Each year, southeast London welcomes the Greenwich+Docklands International Festival. It’s London’s leading festival of free outdoor theatre and performing arts and is a fantastic day out for all ages. Expect street art, installations and otherworldly performances. Events take place across the borough, from the beautiful historic setting of the Old Royal Naval College to Woolwich’s General Gordon Square and Royal Arsenal Riverside.
To open Greenwich + Docklands International Festival (GDIF) 2022 edition, artist Daan Roosgarde will share the premiere of his artwork SPARK. Organic fireworks will illuminate the sky in a spectacular sustainable celebration. Roosegaarde was inspired by the magical light of fireflies and wanted to transform traditional celebrations such as fireworks, drones and confetti. The result is a poetic performance that combines innovative technology with awe-inspiring design. Bring a blanket and be amazed under the SPARKS.
Also on this weekend, Discover Ukraine: Bits Destroyed (26-29 Aug, 8.30pm, 9pm, 9.30pm & 10pm) is a powerful large-scale piece created by artists in Kyiv. Dazzling digital artwork that celebrates the Ukrainian tradition of publicly sited mosaics will be projected onto the façade of the Old Royal Naval College. Meanwhile, in Thamesmead, The Sky Is Filled With Thunder is a playground installation aimed at adult audiences by suitable for those aged 7+. Voices of local children feature in this audio artwork about home, migration, family history, hope, anger, fear and joy. It celebrates children in all their emotional complexity, with all their wild dreams and uncertain futures.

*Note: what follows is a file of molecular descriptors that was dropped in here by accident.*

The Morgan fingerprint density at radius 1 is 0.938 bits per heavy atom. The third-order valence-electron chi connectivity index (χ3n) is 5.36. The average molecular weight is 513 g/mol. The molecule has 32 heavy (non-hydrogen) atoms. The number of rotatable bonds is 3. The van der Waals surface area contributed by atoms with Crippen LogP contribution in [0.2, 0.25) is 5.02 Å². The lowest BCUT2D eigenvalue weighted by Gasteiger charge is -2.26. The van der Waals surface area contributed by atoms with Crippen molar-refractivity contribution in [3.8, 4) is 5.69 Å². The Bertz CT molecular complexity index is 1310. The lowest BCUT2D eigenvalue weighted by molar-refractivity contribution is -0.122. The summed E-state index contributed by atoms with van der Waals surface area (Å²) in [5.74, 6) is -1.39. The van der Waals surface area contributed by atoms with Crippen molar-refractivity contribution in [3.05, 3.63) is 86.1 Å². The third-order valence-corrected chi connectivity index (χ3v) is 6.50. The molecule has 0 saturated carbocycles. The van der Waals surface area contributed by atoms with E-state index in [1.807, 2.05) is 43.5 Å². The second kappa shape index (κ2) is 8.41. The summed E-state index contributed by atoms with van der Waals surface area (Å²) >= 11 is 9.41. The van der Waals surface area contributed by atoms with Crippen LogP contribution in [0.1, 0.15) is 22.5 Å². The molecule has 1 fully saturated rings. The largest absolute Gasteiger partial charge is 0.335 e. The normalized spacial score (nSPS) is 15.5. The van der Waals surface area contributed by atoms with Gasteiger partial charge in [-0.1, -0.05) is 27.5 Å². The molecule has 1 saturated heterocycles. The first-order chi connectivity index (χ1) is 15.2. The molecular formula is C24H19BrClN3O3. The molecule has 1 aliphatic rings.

Check out the striking Island of Foam: Version XVIII (3-4 Sep) by artist Stephanie Lüning, who transforms Greenwich Peninsula into something out of a fairytale with mountains of multi-coloured foam. Children and the young at heart will also be enchanted by Unfurl (9-10 Sep), a beautiful installation in Bethnal Green Gardens where light, colour, sound and soft robotics come together to create an evolving dreamscape.
Throughout September (1-10) Peter Hudson’s Charon is a gigantic 32ft high rotating zoetrope with human skeletons mounted on its inner edge. Each night, bathed in dramatic light and sound, teams of volunteer operators will animate the ferryman. In Greek mythology, they rowed the souls of the recently departed across the river Styx. Originally created for Nevada’s Burning Man festival, the extraordinary, kinetic installation will take over a new festival site in Royal Docks, bringing the spirit of legendary festival of art, community and self-expression to East London for the first time.